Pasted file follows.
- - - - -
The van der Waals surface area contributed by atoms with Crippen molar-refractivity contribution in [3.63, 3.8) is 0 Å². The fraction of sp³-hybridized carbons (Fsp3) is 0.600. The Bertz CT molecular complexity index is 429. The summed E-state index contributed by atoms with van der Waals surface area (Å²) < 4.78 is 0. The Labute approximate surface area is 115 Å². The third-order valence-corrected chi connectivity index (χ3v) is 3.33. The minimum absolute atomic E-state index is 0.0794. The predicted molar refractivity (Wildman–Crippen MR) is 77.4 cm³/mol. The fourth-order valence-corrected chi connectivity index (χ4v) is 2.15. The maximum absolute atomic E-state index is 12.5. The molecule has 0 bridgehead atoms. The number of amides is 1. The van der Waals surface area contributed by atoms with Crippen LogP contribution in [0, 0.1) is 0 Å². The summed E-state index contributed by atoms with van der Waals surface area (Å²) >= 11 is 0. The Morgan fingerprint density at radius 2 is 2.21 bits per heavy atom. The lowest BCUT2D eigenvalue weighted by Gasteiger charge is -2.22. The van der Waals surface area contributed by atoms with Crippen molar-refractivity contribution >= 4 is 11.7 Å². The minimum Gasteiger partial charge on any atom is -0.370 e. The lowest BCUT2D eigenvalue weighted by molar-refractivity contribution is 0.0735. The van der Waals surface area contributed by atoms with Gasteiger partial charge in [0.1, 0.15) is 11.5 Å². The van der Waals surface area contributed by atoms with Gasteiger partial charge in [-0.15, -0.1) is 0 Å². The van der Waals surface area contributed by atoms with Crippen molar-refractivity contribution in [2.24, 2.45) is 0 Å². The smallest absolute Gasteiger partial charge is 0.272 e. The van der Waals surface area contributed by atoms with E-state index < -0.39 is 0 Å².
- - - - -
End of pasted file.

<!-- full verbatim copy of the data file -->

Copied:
The van der Waals surface area contributed by atoms with Crippen molar-refractivity contribution in [3.63, 3.8) is 0 Å². The fraction of sp³-hybridized carbons (Fsp3) is 0.600. The Bertz CT molecular complexity index is 429. The summed E-state index contributed by atoms with van der Waals surface area (Å²) < 4.78 is 0. The Labute approximate surface area is 115 Å². The third-order valence-corrected chi connectivity index (χ3v) is 3.33. The minimum absolute atomic E-state index is 0.0794. The predicted molar refractivity (Wildman–Crippen MR) is 77.4 cm³/mol. The fourth-order valence-corrected chi connectivity index (χ4v) is 2.15. The maximum absolute atomic E-state index is 12.5. The molecule has 0 bridgehead atoms. The number of amides is 1. The van der Waals surface area contributed by atoms with Crippen LogP contribution in [0, 0.1) is 0 Å². The summed E-state index contributed by atoms with van der Waals surface area (Å²) >= 11 is 0. The Morgan fingerprint density at radius 2 is 2.21 bits per heavy atom. The lowest BCUT2D eigenvalue weighted by Gasteiger charge is -2.22. The van der Waals surface area contributed by atoms with Crippen molar-refractivity contribution >= 4 is 11.7 Å². The minimum Gasteiger partial charge on any atom is -0.370 e. The lowest BCUT2D eigenvalue weighted by molar-refractivity contribution is 0.0735. The van der Waals surface area contributed by atoms with Gasteiger partial charge in [0.1, 0.15) is 11.5 Å². The van der Waals surface area contributed by atoms with Gasteiger partial charge in [-0.15, -0.1) is 0 Å². The van der Waals surface area contributed by atoms with Crippen molar-refractivity contribution in [2.24, 2.45) is 0 Å². The smallest absolute Gasteiger partial charge is 0.272 e. The van der Waals surface area contributed by atoms with E-state index < -0.39 is 0 Å².